Coal Tattoo

Protesters plant trees on mountaintop removal site

Anti-mountaintop removal protesters wave as they begin to plant trees at a Kayford Mountain strip mine. Gazette photo by Chip Ellis

The Gazette’s Zac Taylor has the story today about Sunday’s big mountaintop removal protest action, in which activists planted trees on a mine site near Kayford Mountain out in eastern Kanawha County.

Climate Ground Zero reports that there were no arrests, and they explain the reasons for choosing tree-planting as a peaceful protest action:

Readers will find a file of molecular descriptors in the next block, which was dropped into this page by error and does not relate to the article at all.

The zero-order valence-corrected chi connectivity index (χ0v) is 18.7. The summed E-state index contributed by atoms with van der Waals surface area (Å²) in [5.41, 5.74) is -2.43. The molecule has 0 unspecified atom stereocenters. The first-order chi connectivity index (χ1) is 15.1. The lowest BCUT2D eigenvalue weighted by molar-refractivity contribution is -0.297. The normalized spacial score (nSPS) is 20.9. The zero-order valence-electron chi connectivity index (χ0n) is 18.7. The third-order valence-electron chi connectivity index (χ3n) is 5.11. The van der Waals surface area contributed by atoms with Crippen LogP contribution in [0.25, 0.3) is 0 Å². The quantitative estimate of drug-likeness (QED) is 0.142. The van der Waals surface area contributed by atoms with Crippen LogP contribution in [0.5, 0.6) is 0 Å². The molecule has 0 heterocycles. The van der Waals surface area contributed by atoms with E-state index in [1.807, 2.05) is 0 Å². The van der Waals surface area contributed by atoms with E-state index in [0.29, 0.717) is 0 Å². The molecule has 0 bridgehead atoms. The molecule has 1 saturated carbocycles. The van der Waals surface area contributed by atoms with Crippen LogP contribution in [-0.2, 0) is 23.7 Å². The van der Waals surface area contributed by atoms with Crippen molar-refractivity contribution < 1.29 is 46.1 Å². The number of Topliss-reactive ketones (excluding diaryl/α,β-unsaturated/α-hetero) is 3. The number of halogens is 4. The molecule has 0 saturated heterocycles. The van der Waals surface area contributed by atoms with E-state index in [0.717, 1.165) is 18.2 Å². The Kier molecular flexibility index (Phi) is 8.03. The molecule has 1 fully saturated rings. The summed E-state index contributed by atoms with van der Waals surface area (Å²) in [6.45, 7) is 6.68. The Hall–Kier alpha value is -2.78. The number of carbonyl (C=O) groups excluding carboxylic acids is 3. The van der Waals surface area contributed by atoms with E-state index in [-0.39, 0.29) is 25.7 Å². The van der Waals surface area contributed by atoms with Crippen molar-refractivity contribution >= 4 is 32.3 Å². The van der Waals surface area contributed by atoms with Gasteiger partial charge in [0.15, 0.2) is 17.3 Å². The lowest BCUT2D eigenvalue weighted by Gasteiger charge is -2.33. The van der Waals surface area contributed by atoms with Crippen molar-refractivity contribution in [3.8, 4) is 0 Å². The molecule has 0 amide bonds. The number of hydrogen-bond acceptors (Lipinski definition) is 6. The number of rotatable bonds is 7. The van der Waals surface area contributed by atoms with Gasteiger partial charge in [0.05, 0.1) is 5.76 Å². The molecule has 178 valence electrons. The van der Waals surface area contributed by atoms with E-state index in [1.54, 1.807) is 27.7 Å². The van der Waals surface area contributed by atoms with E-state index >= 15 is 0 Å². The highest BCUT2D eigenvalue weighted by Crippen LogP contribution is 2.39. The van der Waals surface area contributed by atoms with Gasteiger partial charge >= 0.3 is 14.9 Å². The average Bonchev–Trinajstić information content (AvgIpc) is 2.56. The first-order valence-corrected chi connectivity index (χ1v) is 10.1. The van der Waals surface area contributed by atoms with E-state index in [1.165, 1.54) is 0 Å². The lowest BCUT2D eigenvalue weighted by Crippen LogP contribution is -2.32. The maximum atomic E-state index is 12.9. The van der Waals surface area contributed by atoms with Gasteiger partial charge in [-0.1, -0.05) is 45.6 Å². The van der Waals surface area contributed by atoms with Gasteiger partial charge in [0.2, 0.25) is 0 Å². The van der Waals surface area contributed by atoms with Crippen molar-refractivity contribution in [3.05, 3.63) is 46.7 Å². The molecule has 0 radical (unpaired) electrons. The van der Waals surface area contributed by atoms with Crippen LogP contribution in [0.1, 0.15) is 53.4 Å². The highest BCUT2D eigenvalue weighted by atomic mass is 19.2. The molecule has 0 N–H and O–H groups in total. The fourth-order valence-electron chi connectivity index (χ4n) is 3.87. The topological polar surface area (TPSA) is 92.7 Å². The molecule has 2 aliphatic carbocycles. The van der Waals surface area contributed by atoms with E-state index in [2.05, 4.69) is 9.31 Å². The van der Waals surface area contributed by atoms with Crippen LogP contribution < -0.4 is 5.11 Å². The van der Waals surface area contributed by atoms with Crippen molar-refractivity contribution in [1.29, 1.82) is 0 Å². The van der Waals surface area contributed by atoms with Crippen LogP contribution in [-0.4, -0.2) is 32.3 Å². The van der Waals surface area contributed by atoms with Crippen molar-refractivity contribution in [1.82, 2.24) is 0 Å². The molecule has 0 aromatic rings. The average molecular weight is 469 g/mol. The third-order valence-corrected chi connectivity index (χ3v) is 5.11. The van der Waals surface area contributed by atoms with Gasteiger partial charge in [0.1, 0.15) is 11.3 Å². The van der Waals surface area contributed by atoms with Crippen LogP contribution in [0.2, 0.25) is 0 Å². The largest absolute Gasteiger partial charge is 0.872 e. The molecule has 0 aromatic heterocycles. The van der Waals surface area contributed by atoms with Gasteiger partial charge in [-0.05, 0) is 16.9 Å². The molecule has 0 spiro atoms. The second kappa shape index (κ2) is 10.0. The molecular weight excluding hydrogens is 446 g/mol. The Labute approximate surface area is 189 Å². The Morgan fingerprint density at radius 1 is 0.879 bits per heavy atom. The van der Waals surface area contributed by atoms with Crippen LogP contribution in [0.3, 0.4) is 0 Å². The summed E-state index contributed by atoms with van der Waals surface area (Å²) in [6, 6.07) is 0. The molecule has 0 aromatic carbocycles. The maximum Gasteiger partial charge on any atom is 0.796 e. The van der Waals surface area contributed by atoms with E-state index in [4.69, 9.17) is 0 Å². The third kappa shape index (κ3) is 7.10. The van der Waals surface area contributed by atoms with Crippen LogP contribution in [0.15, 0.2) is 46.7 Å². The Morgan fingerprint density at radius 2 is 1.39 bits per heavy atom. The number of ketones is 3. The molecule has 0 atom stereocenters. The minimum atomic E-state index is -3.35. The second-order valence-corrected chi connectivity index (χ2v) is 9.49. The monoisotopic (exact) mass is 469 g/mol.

The standard reclamation practiced by mining companies is inadequate, which involves regrading high walls into gentle, highly-compacted slopes and seeding the rocky soil with grass. Some plant trees but rarely return to tend them–most trees don’t survive long. The extremely diverse mixed mesophytic forests of Central Appalachia, which rely upon folded land that creates lots of micro-climates, cannot regrow on reclaimed surface mines. Native plants like ginseng require the steep north-facing slopes of Appalachia that retain moisture, and will never grow on the gentle slopes of a reclaimed strip mine.